House. On the legislative schedule this week is consideration of the For the People Act (H.R. 1) that establishes new protections for elections, and the George Floyd Justice in Policing Act that addresses national policing standards. In the middle of the week, there will be a break for Democrats to hold their Issues Conference, which will run from noon on Tuesday through 6 p.m. on Wednesday. Topics on the agenda include health care policy, the climate crisis, and immigration reform. Vice President Harris will address the conference on Tuesday, and President Biden will speak on Wednesday.
Senate. The Senate today confirmed Miguel Cardona as Education Secretary and will vote later this week on Gina Raimondo to be Commerce Secretary.
Nominations Scorecard. The Senate Judiciary Committee today cleared the nomination of Merrick Garland to be Attorney General.
Reconciliation. At about 2 a.m. on Saturday, the House approved President Biden’s $1.9 trillion American Rescue Plan. The 219-212 vote was along party lines, with only two Democrats – Reps. Kurt Schrader (Ore.) and Jared Golden (Maine) – joining Republicans in opposition to the measure. The House bill includes provisions to phase in an increase in the minimum wage, but the Senate parliamentarian has advised that those provisions do not meet the requirements imposed by the Byrd Rule and, therefore, cannot be included in the Senate’s version.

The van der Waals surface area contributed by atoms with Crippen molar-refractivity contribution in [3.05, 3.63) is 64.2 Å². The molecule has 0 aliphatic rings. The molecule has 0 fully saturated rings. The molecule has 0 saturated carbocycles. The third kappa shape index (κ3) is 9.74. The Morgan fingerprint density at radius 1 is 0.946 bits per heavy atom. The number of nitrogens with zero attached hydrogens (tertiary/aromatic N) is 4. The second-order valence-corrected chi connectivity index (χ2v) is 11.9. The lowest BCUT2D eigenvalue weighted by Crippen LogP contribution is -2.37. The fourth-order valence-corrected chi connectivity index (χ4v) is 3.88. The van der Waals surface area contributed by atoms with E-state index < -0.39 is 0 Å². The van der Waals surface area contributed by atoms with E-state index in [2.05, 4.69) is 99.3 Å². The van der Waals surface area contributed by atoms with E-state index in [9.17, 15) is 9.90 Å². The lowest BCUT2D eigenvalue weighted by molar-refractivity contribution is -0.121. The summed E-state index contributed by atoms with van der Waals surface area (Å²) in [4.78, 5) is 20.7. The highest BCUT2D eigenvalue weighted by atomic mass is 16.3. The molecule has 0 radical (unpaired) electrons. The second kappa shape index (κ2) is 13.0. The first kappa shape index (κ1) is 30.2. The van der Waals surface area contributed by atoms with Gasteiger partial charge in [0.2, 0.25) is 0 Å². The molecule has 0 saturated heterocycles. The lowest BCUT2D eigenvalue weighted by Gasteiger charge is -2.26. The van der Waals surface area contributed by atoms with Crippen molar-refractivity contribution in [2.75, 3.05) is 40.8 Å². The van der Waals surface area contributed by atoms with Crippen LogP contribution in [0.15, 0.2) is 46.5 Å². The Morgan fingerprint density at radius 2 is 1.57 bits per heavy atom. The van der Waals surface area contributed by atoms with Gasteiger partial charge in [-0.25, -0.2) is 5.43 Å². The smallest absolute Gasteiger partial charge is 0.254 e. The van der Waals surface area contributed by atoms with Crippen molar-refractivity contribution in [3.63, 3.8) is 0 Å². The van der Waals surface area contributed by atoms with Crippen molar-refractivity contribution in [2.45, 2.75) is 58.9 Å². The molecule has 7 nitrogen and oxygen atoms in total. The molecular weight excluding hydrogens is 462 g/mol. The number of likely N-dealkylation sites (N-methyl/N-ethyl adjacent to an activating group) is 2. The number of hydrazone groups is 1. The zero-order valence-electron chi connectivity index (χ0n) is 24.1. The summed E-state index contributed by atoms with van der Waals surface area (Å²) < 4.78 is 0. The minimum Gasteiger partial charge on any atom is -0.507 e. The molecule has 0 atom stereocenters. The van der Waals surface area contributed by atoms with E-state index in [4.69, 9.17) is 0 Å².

In an effort to get around the parliamentarian’s guidance, Senate Finance Chairman Ron Wyden (D-Ore.) on Friday morning said he had a “Plan B” that would use the tax code to, in effect, pressure companies to raise the minimum wage. Under Wyden’s plan, a 5% penalty would be imposed “on big corporations’ total payroll if any workers earn less than a certain amount.” No additional details were released, but by Sunday night, the plug was pulled on the plan as it became apparent that it did not have the support of all 50 Democratic Senators.
Senate Majority Leader Chuck Schumer (D-N.Y.) said today the Senate will take up the reconciliation bill this week, and there is speculation that floor debate, which is limited to 20 hours, could start as soon as Wednesday. With no Republicans expected to vote for the measure, Schumer has to ensure he has all 50 Democrats on board.
He and his team are also going through the House bill’s provisions to make sure they clear the parliamentary hurdles set up by the Byrd Rule. This includes dropping the House’s minimum wage proposal. Once debate time has expired, there will be a lengthy vote-a-rama to vote on numerous points of order and amendments.
FY 2022 Budget. Even though Congress has not yet passed the first reconciliation bill, there is considerable speculation about the timing and content of a second bill. While no one knows what will be in a second bill, the House and Senate must first pass a budget resolution with reconciliation instructions. In crafting their resolution, Democrats will look to the President’s budget proposal to lay the groundwork for FY 2022 spending and revenue priorities. When will we see the President’s budget? According to House Budget Chairman John Yarmuth (D-Ky.), it could be "mid-to-late April."
Committee Action of Note:
With negotiators working to hammer out a debt ceiling deal that addresses discretionary spending levels, the House Appropriations Committee is moving forward with action this week on four FY 2024 spending bills.Read More
Debt limit talks continue to be the priority for President Biden and Congressional leaders, but timing and the outcome itself remain murky.Read More
Enacting debt ceiling legislation this month will be hard to accomplish given the substantive differences between the two parties as well as the presidential and congressional schedules.Read More